“Relationships are important. What will happen to relationships?”
Relationships are important. And relationships will be fine. We assume that we’re improving relationships with people because we’re all in the same building together. But being together doesn’t guarantee that people are connecting. In a ROWE people work on their relationships with more purpose and about the work. Because you can’t assume people will be operating like it’s 1952, you make career development, mentoring, and coaching a part of the results to be delivered. No more taking people for granted.
“How can you schedule meetings if you don’t know when people are working?
In a ROWE you can no longer casually schedule a meeting or spend hours perusing everyone’s calendars. You don’t schedule meetings based around who you think is ‘available’ at any given time. You schedule meetings based on outcome. If the outcome requires that people attend, they will attend.
“How will we know if salaried employees are putting in 40 hours?”
You don’t know. And it doesn’t matter. In a ROWE you measure someone’s performance based on results. You come to an agreement on what constitutes measurable results and they either deliver or they don’t. Time is not a factor. People start performing rather than putting in time.
“What about teams?”
Teams are overrated. In a ROWE people stop teaming just because they feel obligated to team. No more teaming for the sake of teaming, because it’s fashionable or expected. People team up because the outcome requires it. In fact, teams get much stronger in a ROWE because everyone is focused on the work, accomplishing the work, and making sure everyone has what they need to efficiently and effectively do the right work. Team building is forced fun.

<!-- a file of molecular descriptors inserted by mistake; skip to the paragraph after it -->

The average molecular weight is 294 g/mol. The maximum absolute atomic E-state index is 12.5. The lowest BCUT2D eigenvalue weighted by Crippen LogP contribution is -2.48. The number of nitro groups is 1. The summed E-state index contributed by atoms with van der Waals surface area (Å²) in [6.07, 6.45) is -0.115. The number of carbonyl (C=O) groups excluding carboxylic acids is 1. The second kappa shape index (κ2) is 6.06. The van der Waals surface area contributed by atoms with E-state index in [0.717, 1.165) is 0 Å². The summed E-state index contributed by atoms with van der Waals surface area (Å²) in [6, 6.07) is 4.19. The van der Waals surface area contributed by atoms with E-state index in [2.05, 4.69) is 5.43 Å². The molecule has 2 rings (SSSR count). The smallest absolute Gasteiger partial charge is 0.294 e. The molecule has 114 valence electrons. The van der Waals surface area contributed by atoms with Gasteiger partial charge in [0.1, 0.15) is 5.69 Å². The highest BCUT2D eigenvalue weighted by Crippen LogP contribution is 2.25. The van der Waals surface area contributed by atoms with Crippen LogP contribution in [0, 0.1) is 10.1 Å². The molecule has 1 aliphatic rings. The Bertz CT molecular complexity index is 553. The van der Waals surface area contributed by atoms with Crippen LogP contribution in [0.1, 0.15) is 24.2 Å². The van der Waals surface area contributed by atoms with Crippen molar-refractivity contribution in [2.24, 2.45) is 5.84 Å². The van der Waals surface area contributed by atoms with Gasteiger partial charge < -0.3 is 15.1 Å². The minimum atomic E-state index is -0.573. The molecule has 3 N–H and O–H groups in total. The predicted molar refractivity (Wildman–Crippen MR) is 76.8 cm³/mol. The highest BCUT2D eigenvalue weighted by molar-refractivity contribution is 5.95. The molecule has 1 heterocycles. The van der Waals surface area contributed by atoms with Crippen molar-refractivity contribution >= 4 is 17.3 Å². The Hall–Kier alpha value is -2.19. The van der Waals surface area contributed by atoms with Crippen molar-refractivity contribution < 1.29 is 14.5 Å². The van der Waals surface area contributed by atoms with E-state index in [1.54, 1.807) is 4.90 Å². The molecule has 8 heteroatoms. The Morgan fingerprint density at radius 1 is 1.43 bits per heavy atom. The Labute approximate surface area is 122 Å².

“What if everyone decides not to work at the same time?”
That depends. Does the job require that people work at the same time? Because if the outcome doesn’t demand that everyone work at the same time, then the answer is, “that’s fine.” But if the job requires certain people to be together or to coordinate their efforts at the same time, then that’s what they have to do. ROWE gives employees autonomy to decide how they work and when they work, but they still have to get the work done. They are still responsible for serving the customer, and communicating with team members to do so. That sense of responsibility - coupled with the power to meet those responsibilities however they want - actually breeds higher performance. People don’t even think about blowing off work in a ROWE.
“If there is no line between work and life, how will I keep from overworking?”
In a ROWE you don’t overwork, because there is no incentive to overwork. You aren’t getting rewarded for putting in more hours. You are no longer a hero for pulling an all-nighter or being the first one through the door in the morning or working on the weekend. You’re only rewarded for delivering results. Once you’ve delivered those results, you stop working and do something else. It’s nice.
“How can you advance your career if no one sees you working?”